Primal Movements: The Fundamentals
We humans love to classify and organise things and so we do it with human movements. One classification is that of Primal Movements, that is, the fundamental movements that our ancestors needed to survive, eat, and generally get through life. The question is, will you practice these fundamental Primal movements in the course of a Pilates session?
Here is the list of 8 Primal movements:
- Lunge – for walking through difficult terrain, scrambling up hills
- Push – key for the upper body, to push heavy things forwards
- Pull – also key for the upper body, to pull heavy objects
- Bend down and extend back – for picking stuff up. Not everything has to be done via a squat. It might just be reaching from the floor or bending forward to prepare or eat food
- Twisting – fundamental to walking and running and of course, reaching for things
- Balance – locomotion is an extended balancing act. We move from one foot to another as we walk
We definitely need these primal movements in everyday life. They are both Primal and Primary.
It is maybe more accurate to say that we move through life with these movements. Our virtual lives, important though they are at this time of Covid Crisis, be it watching TV or Sport, working from home or seeing family is a very different landscape. For the most part it is sedentary: it lacks movement. Sitting for too long is a whole other issue which I write about here
Squatting: basically, sit in a chair to stand. Stand to sit. When people get weaker as they age, progressively they lose the ability to get up from chairs. This is a really big deal. We NEED to be able to squat
I bet you are thinking, I don’t need to lunge! You are probably right in that you can get by without it, but, if the body is supple and strong enough to lunge then you can do more stuff, like Standing Yoga poses, or Hiking. In some ways stair climbing is extended lunging. Many people would like to do that with more ease. To get on and off the floor is modified lunging. It is commonplace for people to lose the ability to do this. How many people do you see in the park on deckchairs? For how many is that because they can no longer sit down on the grass and get back up again. The floor should never be the preserve of babies!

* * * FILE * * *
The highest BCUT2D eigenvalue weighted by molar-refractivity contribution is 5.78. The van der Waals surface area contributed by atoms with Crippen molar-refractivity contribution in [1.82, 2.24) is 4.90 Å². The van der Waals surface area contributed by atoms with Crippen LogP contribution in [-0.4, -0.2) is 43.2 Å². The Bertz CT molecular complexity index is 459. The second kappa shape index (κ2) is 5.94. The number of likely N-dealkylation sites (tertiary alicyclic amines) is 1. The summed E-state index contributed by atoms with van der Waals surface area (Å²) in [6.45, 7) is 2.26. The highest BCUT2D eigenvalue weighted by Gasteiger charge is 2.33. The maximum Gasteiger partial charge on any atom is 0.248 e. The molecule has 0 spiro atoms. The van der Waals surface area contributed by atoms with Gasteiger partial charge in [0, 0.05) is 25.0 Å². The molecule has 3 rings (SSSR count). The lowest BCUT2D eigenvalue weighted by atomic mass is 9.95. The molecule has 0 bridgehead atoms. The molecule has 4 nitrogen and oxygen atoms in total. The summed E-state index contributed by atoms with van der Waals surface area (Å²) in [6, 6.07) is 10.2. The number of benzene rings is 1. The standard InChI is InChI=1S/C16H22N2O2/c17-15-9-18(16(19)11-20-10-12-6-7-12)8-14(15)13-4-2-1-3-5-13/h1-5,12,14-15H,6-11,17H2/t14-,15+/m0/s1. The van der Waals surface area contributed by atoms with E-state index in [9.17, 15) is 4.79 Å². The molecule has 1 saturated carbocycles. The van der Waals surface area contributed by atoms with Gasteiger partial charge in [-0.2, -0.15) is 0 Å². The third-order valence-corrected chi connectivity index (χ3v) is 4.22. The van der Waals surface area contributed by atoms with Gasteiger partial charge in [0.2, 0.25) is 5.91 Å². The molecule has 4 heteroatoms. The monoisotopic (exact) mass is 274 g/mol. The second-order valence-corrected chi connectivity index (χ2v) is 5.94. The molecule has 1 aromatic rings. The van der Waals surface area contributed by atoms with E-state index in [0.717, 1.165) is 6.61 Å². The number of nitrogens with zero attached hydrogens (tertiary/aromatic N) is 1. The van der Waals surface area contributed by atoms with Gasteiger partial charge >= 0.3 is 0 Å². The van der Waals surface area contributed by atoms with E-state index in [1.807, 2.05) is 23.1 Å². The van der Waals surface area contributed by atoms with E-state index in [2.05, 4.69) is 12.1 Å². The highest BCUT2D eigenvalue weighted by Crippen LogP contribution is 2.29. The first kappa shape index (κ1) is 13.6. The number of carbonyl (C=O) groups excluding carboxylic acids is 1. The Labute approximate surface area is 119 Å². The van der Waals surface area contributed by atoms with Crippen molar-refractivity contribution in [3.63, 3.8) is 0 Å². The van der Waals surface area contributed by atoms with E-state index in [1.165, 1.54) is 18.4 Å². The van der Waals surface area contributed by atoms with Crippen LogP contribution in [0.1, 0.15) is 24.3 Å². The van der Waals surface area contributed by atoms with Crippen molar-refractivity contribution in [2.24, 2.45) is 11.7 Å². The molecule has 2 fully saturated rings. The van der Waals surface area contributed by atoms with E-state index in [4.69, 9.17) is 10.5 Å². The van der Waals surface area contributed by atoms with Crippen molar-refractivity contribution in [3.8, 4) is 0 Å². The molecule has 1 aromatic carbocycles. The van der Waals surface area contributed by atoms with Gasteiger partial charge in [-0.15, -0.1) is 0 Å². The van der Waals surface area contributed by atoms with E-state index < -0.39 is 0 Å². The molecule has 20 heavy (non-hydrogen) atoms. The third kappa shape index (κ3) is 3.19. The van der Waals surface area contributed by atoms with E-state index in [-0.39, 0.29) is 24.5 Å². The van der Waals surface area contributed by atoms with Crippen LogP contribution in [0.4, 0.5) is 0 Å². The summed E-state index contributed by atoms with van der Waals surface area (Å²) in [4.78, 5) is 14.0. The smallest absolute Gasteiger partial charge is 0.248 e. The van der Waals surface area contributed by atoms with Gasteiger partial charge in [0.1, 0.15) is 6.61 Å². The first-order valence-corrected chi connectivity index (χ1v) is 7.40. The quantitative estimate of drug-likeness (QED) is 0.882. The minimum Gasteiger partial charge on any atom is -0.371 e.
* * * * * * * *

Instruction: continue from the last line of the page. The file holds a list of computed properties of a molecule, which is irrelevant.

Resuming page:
Bend to Extend? Despite being told we need to squat down in order to safely life stuff up from the floor, most of the time we fetch and carry via curving forwards through the spine. It is how we operate as healthy humans. You won’t squat for example, if you are leaning towards a sink to wash your hands, or to put your trousers on or to pick up your phone or you if you want to extend back to look at the stars.
Push? A modern life bug bear of mine is escalators and automatic doors, although I know the latter helps people in wheelchairs. There was a time when you needed strength to push open a door. It is a useful activity! Supermarket trollies, open cupboard doors need a push. Tennis, swimming and ball games such as netball are a combination of push and pull.
Pull? A great deal of our upper body activity is pulling. Lifting the kettle in the morning is pulling. Lifting up your shopping bags. Much of our time is spent neither pushing or pulling, merely sitting in front of our various devices. Right swiping on Tinder does not count. Different kind of Pulling!